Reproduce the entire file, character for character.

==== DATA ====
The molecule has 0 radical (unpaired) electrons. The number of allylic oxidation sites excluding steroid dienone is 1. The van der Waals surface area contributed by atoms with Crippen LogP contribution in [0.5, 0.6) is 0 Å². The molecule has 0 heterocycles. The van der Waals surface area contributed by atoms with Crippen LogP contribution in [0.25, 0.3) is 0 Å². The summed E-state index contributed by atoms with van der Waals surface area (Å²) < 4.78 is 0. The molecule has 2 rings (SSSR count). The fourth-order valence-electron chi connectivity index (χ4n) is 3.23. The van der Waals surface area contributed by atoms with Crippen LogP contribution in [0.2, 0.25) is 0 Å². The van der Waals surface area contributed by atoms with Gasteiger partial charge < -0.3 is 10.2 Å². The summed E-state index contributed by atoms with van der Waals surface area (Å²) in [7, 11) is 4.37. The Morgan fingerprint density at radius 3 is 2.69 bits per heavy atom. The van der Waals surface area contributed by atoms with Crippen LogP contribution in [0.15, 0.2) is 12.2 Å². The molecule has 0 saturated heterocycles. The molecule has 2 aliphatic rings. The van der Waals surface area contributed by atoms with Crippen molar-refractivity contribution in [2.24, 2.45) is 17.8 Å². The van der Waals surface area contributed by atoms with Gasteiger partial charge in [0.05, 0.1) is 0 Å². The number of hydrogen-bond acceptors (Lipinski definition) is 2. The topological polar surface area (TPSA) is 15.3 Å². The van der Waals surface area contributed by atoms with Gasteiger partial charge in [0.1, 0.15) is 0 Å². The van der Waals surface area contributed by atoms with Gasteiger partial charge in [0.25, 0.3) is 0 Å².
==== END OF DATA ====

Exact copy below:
The molecule has 0 radical (unpaired) electrons. The number of allylic oxidation sites excluding steroid dienone is 1. The van der Waals surface area contributed by atoms with Crippen LogP contribution in [0.5, 0.6) is 0 Å². The molecule has 0 heterocycles. The van der Waals surface area contributed by atoms with Crippen LogP contribution in [0.25, 0.3) is 0 Å². The summed E-state index contributed by atoms with van der Waals surface area (Å²) < 4.78 is 0. The molecule has 2 rings (SSSR count). The fourth-order valence-electron chi connectivity index (χ4n) is 3.23. The van der Waals surface area contributed by atoms with Crippen LogP contribution in [0.2, 0.25) is 0 Å². The van der Waals surface area contributed by atoms with Gasteiger partial charge < -0.3 is 10.2 Å². The summed E-state index contributed by atoms with van der Waals surface area (Å²) in [7, 11) is 4.37. The Morgan fingerprint density at radius 3 is 2.69 bits per heavy atom. The van der Waals surface area contributed by atoms with Crippen LogP contribution in [0.15, 0.2) is 12.2 Å². The molecule has 0 saturated heterocycles. The molecule has 2 aliphatic rings. The van der Waals surface area contributed by atoms with Crippen molar-refractivity contribution in [2.24, 2.45) is 17.8 Å². The van der Waals surface area contributed by atoms with Gasteiger partial charge in [0.05, 0.1) is 0 Å². The number of hydrogen-bond acceptors (Lipinski definition) is 2. The topological polar surface area (TPSA) is 15.3 Å². The van der Waals surface area contributed by atoms with Gasteiger partial charge in [0.1, 0.15) is 0 Å². The van der Waals surface area contributed by atoms with Gasteiger partial charge in [0.25, 0.3) is 0 Å².